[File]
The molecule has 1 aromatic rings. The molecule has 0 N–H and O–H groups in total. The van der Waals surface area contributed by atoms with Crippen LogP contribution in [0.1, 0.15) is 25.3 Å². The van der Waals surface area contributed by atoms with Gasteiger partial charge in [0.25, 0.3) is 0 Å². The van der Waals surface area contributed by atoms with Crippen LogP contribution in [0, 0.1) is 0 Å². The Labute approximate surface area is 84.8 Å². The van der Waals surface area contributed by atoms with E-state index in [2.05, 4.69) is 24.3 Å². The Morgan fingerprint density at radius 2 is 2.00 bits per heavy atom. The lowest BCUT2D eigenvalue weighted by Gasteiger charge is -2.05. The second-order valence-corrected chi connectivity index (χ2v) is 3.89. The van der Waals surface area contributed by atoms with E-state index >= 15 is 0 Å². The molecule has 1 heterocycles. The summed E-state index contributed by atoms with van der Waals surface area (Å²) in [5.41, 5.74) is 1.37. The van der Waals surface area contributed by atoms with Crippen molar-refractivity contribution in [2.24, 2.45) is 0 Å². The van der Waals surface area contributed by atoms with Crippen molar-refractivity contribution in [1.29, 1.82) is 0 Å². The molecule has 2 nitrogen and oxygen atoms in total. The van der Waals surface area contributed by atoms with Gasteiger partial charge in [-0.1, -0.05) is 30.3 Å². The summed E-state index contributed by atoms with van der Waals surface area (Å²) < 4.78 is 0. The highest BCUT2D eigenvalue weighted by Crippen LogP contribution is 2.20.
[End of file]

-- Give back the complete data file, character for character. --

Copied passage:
The molecule has 1 aromatic rings. The molecule has 0 N–H and O–H groups in total. The van der Waals surface area contributed by atoms with Crippen LogP contribution in [0.1, 0.15) is 25.3 Å². The van der Waals surface area contributed by atoms with Gasteiger partial charge in [0.25, 0.3) is 0 Å². The van der Waals surface area contributed by atoms with Crippen LogP contribution in [0, 0.1) is 0 Å². The Labute approximate surface area is 84.8 Å². The van der Waals surface area contributed by atoms with E-state index in [2.05, 4.69) is 24.3 Å². The Morgan fingerprint density at radius 2 is 2.00 bits per heavy atom. The lowest BCUT2D eigenvalue weighted by Gasteiger charge is -2.05. The second-order valence-corrected chi connectivity index (χ2v) is 3.89. The van der Waals surface area contributed by atoms with E-state index >= 15 is 0 Å². The molecule has 1 heterocycles. The summed E-state index contributed by atoms with van der Waals surface area (Å²) in [5.41, 5.74) is 1.37. The van der Waals surface area contributed by atoms with Crippen molar-refractivity contribution in [2.24, 2.45) is 0 Å². The van der Waals surface area contributed by atoms with Crippen molar-refractivity contribution in [1.29, 1.82) is 0 Å². The molecule has 2 nitrogen and oxygen atoms in total. The van der Waals surface area contributed by atoms with Gasteiger partial charge in [-0.1, -0.05) is 30.3 Å². The summed E-state index contributed by atoms with van der Waals surface area (Å²) < 4.78 is 0. The highest BCUT2D eigenvalue weighted by Crippen LogP contribution is 2.20.